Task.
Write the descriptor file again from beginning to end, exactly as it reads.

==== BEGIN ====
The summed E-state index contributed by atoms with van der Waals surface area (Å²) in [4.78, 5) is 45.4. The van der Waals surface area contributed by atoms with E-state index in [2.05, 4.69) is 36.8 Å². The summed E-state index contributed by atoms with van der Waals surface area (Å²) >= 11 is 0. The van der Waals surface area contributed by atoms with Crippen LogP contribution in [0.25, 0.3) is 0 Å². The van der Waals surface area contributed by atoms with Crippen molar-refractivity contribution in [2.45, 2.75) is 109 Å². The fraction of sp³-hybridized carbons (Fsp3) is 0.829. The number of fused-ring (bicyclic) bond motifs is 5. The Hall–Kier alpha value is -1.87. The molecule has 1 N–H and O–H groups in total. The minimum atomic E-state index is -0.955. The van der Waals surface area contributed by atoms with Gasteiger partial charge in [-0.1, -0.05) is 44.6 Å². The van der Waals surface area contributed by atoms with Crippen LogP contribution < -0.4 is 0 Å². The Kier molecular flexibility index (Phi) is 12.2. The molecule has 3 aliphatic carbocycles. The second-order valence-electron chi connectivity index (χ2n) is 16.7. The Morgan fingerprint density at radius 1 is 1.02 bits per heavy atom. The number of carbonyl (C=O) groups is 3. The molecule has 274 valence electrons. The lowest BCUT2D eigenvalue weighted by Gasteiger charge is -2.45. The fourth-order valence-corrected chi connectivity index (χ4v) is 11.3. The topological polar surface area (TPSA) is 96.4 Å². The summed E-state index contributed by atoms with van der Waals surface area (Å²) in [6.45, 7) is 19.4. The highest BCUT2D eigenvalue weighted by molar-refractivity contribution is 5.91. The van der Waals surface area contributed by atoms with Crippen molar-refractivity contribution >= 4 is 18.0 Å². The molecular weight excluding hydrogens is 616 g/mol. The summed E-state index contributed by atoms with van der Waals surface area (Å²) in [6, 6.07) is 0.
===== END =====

The summed E-state index contributed by atoms with van der Waals surface area (Å²) in [4.78, 5) is 45.4. The van der Waals surface area contributed by atoms with E-state index in [2.05, 4.69) is 36.8 Å². The summed E-state index contributed by atoms with van der Waals surface area (Å²) >= 11 is 0. The van der Waals surface area contributed by atoms with Crippen LogP contribution in [0.25, 0.3) is 0 Å². The van der Waals surface area contributed by atoms with Crippen molar-refractivity contribution in [2.45, 2.75) is 109 Å². The fraction of sp³-hybridized carbons (Fsp3) is 0.829. The number of fused-ring (bicyclic) bond motifs is 5. The Hall–Kier alpha value is -1.87. The molecule has 1 N–H and O–H groups in total. The minimum atomic E-state index is -0.955. The van der Waals surface area contributed by atoms with Gasteiger partial charge in [-0.1, -0.05) is 44.6 Å². The van der Waals surface area contributed by atoms with Crippen LogP contribution < -0.4 is 0 Å². The Kier molecular flexibility index (Phi) is 12.2. The molecule has 3 aliphatic carbocycles. The second-order valence-electron chi connectivity index (χ2n) is 16.7. The Morgan fingerprint density at radius 1 is 1.02 bits per heavy atom. The number of carbonyl (C=O) groups is 3. The molecule has 274 valence electrons. The lowest BCUT2D eigenvalue weighted by Gasteiger charge is -2.45. The fourth-order valence-corrected chi connectivity index (χ4v) is 11.3. The topological polar surface area (TPSA) is 96.4 Å². The summed E-state index contributed by atoms with van der Waals surface area (Å²) in [6.45, 7) is 19.4. The highest BCUT2D eigenvalue weighted by molar-refractivity contribution is 5.91. The van der Waals surface area contributed by atoms with Crippen molar-refractivity contribution >= 4 is 18.0 Å². The molecular weight excluding hydrogens is 616 g/mol. The summed E-state index contributed by atoms with van der Waals surface area (Å²) in [6, 6.07) is 0.